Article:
When university engineering departments advertise vacancies these days, they can expect “100 to many hundred applications for every tenure-track faculty opening. That’s true in engineering nationally,” says Joseph Helble, dean of Dartmouth College’s Thayer School of Engineering. Where a doctorate once served as a passport to a comfortable faculty career, the majority of today’s new Ph.D. engineers face a tough choice: They can seek temporary and comparatively low-paid postdoctoral fellowships, or look to industry, which has tended to view research-trained doctoral graduates as destined for academe and therefore an unlikely fit. “There’s always been this hesitation in business — ‘Do we really want to take a Ph.D. right off the bat, [when] we have to train them for three or four years?’ ” says Steven Casper, dean of faculty development at the Keck Graduate Institute in Claremont, Calif.
But now, a number of institutions have begun to prepare Ph.D. engineers to grasp opportunities and thrive in the industrial, commercial, and business worlds, either as employees of large or small enterprises or as entrepreneurs seeking to turn their own research into marketable products. They include both Dartmouth and Keck, a specialized graduate school that has pioneered preparation of engineers and scientists for the biomedical industry, along with Purdue, Georgia Tech, and the University of California, Davis.
More schools may follow, responding both to the demands of a knowledge economy powered by research-based innovation and to the dynamic career aspirations of people like Shaili Sharma, one of a new generation of highly trained, entrepreneurial engineers. “I knew from the first day I started [graduate school] that I was never going to be in academia,” says Sharma, now on the verge of completing a bioengineering doctorate at Purdue. Still, she saw a Ph.D. as essential to her goal of leading the development of new products. She hopes eventually to help patients susceptible to arthritis, including her own father.
“With a Ph.D. you gain a new set of skills,” Sharma says. “You think about a problem, think about designing solutions that nobody has actually looked at before.” She hopes the solid academic grounding of a doctorate will enable her to move quickly into a leadership role, “heading organizations or departments or research offices that solve problems. That is key. I wanted to be at that position; I could not have done that with just a bachelor’s.”
Offerings that teach industry and business skills to Ph.D. engineers vary widely in scope, goals, and content, ranging from multiday intensives, through yearlong fellowships and degrees, to an entire Ph.D. program. All, however, aim to retain the special advantages of research-based doctoral studies while providing additional elements appropriate to business and industry.
Among the most important of those often-missing skills, Casper says, is effective teamwork. When Casper and his Keck colleagues began planning to train Ph.D.’s, however, they initially thought that the doctoral graduates “would be great on teamwork because they collaborate all the time on publications,” he says. Yet while researchers are organized to work in groups at university labs, “everybody in the group has their own responsibility and they each own something fundamentally, and they need to get credit for it on publication.” Ph.D.’s fresh from academe find it difficult “to delegate something that is important to a project” to someone else. Teamwork involves a far greater division of labor and sharing of credit. “There’s more of a reliance on others to brainstorm and figure out what they have to do fundamentally,” Casper continues. Functions are much more likely to be delegated and credit for a project’s merits to accrue to the group at large rather than to any individual member. Team projects with participants of differing backgrounds and degree status are a major element in Keck programs, along with company internships and coursework that can include management, finance, law, intellectual property, regulatory affairs, and more.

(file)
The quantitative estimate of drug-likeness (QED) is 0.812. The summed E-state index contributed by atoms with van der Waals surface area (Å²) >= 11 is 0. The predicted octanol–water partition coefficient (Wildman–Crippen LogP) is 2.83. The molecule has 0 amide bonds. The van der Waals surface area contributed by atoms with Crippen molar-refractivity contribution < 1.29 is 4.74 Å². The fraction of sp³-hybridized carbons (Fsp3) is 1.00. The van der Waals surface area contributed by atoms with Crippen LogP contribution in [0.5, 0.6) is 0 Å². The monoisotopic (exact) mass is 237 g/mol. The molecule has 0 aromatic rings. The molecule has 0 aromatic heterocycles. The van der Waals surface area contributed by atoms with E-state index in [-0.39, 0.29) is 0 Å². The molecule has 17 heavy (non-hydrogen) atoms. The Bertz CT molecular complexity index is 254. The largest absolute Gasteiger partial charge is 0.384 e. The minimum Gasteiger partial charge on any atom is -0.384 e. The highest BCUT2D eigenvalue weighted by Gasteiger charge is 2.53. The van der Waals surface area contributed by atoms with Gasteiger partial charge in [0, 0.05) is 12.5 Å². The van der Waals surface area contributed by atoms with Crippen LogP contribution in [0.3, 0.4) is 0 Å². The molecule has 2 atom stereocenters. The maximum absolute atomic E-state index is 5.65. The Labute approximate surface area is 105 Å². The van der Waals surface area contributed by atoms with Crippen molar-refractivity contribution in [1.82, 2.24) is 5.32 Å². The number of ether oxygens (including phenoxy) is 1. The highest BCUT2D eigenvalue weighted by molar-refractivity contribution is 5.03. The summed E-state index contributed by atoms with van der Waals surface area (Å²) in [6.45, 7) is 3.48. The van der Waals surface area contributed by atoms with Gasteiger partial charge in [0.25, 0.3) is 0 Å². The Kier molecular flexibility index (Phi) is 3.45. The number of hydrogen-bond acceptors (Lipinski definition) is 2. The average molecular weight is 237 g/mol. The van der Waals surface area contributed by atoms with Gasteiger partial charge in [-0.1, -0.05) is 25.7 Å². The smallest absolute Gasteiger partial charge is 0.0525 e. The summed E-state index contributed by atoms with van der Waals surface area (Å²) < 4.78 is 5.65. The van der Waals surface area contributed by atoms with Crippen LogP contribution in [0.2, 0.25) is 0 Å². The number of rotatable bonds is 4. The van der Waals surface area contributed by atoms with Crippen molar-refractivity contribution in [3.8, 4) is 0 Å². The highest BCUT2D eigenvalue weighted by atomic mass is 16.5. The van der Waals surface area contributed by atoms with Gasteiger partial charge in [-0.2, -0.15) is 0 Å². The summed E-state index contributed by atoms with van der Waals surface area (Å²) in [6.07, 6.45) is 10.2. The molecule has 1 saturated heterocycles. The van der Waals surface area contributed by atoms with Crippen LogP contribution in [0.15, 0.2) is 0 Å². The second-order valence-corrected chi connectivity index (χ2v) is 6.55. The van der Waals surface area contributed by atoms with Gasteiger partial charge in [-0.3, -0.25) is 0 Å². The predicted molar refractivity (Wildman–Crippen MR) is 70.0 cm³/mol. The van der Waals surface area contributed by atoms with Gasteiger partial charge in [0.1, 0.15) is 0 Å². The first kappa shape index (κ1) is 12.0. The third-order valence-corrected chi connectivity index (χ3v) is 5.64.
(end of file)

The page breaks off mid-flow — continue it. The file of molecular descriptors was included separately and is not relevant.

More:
U.S. universities are not the only ones looking to prepare Ph.D.’s for working lives outside the academy. Germany, Ireland, and other European countries have begun offering newly designed “structured” Ph.D. curricula intended to produce graduates suited to “modern business, commercial, and industrial environments as well as the more traditional careers in academia and research,” as Ireland’s Dublin Institute of Technology (DIT) puts it. At DIT and Technische Universität München in Germany, students not only pursue their academic discipline but also acquire a range of “generic skills” considered relevant to a wide range of careers, including communication, ethics, leadership and teamwork, career management, and the basics of entrepreneurship and innovation.
Such specific preparation for nonacademic careers does not typically appear in American Ph.D. programs. An exception is Thayer School’s Ph.D. Innovation Program, the first of its kind in the nation, according to Helble. Its curriculum shares a common core with Thayer’s Ph.D. program: applied math and engineering coursework, a multiyear research project, professional skill-building, an oral qualifying examination, and a Ph.D. thesis defense. But it also includes courses from Dartmouth’s Tuck School of Business in “corporate finance,… law, technology, and entrepreneurship, an elective such as accounting, and Thayer School’s unique Introduction to Innovation course,” Helble explains. An internship, “preferably in a start-up, which could be the student’s own venture,” completes the requirements.
Other institutions offer Ph.D. engineering students or postdocs a year devoted to skills relevant to commercializing research. The Purdue Realization and Entrepreneurship Ph.D. and Postdoctoral Fellows (PREPP) program, where Shaili Sharma studied, includes workshops and mentored programs exploring the realities of moving a research idea to the market as a product or service. The program, an addition to graduate work, seeks to “educate, mentor, train [candidates] so that when they finish their Ph.D., they have a head start on technology transfer,” says Candiss Vibbert, Purdue’s assistant vice president for engagement. “Even if they don’t start a company right away, they really believe that this is added value to the doctoral degree and really makes them a more attractive candidate for academic and industrial jobs.”